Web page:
To meet permit requirements, the last piece of the project mitigated over 17,000 acres of nearby land to pre-agricultural conditions.
For that work, “We started with CMAR delivery,” said Steve Long, Program Manager for NTMWD through most of the project and now a Senior Engineer at Freese and Nichols. “Once we realized the mitigation industry has a better delivery method, we halted that process and went with a full-service provider.”
In the last four years, Resource Environmental Solutions (RES) of Houston planted 6.3 million trees and 3,200 acres of native grasslands, enhanced 8,500 acres of wetlands, and restored 70 miles of streams.
“In the 17,000 acres for the reservoir, there were a lot of existing utilities that would be inundated,” explained Cesar Baptista, NTMWD’s Deputy Director of Engineering and Capital Improvement Program.
That included transmission lines for the Fannin County Electric Cooperative. “We basically cut their service in half,” Baptista said. “The lake severed three main circuits that had to be relocated without affecting service.”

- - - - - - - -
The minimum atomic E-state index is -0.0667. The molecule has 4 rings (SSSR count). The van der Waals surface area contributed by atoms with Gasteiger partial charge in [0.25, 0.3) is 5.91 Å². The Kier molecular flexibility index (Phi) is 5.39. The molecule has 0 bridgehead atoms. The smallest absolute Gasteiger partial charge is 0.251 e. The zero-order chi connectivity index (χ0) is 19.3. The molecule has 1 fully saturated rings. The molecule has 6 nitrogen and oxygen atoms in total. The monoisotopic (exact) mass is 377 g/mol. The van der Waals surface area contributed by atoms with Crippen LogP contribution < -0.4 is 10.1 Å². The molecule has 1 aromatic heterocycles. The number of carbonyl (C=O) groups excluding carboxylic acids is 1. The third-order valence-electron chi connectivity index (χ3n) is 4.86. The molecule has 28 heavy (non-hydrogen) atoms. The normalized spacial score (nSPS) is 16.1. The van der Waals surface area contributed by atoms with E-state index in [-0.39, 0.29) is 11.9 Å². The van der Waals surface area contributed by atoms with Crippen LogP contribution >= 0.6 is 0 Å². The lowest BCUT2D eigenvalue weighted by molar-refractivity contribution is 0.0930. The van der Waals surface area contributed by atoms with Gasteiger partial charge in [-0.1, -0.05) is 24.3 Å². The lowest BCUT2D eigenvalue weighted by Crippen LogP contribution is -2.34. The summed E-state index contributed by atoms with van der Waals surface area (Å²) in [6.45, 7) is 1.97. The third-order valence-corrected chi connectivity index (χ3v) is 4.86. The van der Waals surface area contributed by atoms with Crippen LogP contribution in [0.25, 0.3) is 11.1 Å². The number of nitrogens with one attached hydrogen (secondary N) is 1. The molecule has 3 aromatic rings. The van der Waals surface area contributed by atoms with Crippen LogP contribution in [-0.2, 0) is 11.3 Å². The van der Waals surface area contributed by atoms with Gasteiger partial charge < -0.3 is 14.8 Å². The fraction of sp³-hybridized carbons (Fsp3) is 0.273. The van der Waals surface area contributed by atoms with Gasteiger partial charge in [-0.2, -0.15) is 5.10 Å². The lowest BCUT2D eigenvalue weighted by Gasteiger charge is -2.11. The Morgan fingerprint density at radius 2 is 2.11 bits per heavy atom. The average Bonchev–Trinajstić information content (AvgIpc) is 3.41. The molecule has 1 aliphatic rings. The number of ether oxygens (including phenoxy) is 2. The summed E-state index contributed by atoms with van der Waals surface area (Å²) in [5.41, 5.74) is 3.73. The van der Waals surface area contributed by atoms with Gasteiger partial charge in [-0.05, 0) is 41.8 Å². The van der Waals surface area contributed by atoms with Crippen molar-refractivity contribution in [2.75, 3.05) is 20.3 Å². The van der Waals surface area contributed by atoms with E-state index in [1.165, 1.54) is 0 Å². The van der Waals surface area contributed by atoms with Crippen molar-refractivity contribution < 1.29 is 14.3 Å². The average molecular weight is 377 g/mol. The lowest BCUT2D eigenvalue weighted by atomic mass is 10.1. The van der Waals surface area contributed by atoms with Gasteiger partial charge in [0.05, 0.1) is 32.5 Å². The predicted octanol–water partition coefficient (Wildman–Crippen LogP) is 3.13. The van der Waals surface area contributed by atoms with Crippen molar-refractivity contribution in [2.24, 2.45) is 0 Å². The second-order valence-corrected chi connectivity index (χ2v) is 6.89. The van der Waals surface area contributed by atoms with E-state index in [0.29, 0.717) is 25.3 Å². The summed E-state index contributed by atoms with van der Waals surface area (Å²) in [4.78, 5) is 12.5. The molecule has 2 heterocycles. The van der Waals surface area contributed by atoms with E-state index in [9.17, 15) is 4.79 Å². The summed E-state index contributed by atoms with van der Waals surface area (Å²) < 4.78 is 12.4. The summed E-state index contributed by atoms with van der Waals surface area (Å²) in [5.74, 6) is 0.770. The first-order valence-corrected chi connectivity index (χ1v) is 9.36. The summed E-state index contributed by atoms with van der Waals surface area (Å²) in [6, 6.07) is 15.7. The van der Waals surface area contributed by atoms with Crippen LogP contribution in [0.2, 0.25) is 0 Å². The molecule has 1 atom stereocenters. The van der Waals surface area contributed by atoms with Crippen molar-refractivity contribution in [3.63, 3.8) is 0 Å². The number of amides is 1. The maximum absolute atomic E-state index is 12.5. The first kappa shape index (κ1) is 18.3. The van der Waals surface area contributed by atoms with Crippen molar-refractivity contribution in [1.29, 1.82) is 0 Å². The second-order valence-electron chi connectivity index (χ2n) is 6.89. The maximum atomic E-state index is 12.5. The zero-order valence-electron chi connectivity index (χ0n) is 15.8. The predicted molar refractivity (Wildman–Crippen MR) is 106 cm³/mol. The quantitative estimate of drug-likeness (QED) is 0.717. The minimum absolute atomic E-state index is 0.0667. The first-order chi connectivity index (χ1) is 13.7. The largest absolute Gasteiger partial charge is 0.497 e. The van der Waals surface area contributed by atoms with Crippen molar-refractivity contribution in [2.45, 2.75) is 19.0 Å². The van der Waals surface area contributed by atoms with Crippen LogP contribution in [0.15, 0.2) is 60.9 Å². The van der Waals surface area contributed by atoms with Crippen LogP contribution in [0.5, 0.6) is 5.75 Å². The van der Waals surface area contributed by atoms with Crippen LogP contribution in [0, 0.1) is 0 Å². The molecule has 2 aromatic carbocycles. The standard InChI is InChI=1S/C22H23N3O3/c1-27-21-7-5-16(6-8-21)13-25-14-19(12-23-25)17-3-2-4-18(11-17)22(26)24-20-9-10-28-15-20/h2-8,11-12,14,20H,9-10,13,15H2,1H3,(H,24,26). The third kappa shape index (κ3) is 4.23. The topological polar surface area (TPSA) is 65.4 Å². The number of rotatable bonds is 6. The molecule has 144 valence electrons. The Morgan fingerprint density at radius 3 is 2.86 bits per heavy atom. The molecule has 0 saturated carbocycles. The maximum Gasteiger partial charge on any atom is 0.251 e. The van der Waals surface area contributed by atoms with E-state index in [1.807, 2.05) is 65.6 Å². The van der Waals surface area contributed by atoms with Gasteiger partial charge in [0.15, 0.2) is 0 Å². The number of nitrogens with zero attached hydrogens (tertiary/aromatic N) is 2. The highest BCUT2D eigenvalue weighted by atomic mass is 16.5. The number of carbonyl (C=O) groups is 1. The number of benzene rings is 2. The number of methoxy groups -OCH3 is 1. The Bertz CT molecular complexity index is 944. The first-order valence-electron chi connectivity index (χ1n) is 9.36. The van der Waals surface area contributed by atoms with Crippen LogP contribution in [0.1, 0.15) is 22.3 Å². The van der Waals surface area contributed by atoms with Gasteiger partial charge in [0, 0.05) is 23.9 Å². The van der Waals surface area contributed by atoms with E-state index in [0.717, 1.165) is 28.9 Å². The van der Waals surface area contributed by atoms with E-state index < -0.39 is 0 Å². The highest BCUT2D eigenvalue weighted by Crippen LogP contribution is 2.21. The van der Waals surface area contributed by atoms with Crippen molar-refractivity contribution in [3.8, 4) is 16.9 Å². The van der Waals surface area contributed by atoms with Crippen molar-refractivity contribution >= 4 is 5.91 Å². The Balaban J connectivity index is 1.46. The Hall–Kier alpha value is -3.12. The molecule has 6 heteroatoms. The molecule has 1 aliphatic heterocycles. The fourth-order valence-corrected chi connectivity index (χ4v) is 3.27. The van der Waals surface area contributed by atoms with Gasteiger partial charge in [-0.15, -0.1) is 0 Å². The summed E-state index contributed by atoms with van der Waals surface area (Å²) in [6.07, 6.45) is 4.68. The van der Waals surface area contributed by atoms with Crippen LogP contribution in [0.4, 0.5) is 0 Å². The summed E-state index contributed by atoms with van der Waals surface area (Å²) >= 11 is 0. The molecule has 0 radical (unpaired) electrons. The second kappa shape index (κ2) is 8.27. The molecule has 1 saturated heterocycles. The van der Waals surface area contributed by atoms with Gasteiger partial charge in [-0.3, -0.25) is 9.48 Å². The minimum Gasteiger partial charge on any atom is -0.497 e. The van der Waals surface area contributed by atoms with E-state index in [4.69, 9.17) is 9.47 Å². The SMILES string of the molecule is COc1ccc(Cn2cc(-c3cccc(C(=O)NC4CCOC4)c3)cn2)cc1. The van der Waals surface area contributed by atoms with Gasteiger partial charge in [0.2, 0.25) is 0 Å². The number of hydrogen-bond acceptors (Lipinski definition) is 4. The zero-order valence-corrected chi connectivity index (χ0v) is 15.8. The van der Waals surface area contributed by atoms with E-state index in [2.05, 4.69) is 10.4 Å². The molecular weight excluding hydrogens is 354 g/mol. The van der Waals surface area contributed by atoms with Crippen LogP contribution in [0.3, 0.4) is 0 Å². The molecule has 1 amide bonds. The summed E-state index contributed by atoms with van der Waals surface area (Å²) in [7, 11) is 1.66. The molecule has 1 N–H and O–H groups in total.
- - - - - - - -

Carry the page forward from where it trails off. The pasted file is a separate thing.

In addition, a main pipeline for the Bois d’Arc Municipal Utility District traveled under the lake site, so NTMWD negotiated with them to create two systems by drilling a well and building new storage on the north side of the lake. Oncor needed to relocate 138,000-volt and 345,000-volt electric transmission lines, and the roadwork displaced many other utilities.
“It was a huge team effort,” Payne said. “At the program management level, we had folks dedicated to keeping tabs on the schedule and managing those utility contracts because there were so many.”